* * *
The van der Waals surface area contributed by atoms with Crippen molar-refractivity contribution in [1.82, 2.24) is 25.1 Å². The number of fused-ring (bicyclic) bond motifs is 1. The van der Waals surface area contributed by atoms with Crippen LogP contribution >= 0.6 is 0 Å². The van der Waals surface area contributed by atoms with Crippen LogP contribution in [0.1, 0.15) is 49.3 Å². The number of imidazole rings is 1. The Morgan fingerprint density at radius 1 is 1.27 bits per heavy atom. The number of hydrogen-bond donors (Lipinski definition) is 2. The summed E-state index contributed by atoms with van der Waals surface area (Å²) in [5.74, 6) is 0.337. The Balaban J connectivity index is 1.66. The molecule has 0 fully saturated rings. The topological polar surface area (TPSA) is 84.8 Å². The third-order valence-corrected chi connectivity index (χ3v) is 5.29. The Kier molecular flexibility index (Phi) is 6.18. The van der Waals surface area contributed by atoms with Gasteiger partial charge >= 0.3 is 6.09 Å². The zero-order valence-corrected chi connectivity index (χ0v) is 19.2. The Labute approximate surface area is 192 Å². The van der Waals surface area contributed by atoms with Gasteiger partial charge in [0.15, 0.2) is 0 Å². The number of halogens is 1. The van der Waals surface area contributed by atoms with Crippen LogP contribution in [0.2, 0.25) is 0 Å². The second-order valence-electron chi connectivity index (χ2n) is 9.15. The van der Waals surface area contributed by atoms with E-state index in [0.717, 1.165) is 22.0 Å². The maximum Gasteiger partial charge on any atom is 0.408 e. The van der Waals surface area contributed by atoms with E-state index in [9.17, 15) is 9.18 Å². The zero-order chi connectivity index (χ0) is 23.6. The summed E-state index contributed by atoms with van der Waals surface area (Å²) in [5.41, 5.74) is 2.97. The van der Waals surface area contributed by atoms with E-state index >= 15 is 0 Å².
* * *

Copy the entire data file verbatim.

The van der Waals surface area contributed by atoms with Crippen molar-refractivity contribution in [1.82, 2.24) is 25.1 Å². The number of fused-ring (bicyclic) bond motifs is 1. The van der Waals surface area contributed by atoms with Crippen LogP contribution >= 0.6 is 0 Å². The van der Waals surface area contributed by atoms with Crippen LogP contribution in [0.1, 0.15) is 49.3 Å². The number of imidazole rings is 1. The Morgan fingerprint density at radius 1 is 1.27 bits per heavy atom. The number of hydrogen-bond donors (Lipinski definition) is 2. The summed E-state index contributed by atoms with van der Waals surface area (Å²) in [5.74, 6) is 0.337. The Balaban J connectivity index is 1.66. The molecule has 0 fully saturated rings. The topological polar surface area (TPSA) is 84.8 Å². The third-order valence-corrected chi connectivity index (χ3v) is 5.29. The Kier molecular flexibility index (Phi) is 6.18. The van der Waals surface area contributed by atoms with Gasteiger partial charge >= 0.3 is 6.09 Å². The zero-order valence-corrected chi connectivity index (χ0v) is 19.2. The Labute approximate surface area is 192 Å². The van der Waals surface area contributed by atoms with Gasteiger partial charge in [0.15, 0.2) is 0 Å². The number of halogens is 1. The van der Waals surface area contributed by atoms with Crippen LogP contribution in [0.2, 0.25) is 0 Å². The second-order valence-electron chi connectivity index (χ2n) is 9.15. The van der Waals surface area contributed by atoms with E-state index in [0.717, 1.165) is 22.0 Å². The maximum Gasteiger partial charge on any atom is 0.408 e. The van der Waals surface area contributed by atoms with E-state index in [9.17, 15) is 9.18 Å². The zero-order chi connectivity index (χ0) is 23.6. The summed E-state index contributed by atoms with van der Waals surface area (Å²) in [5.41, 5.74) is 2.97. The van der Waals surface area contributed by atoms with E-state index >= 15 is 0 Å².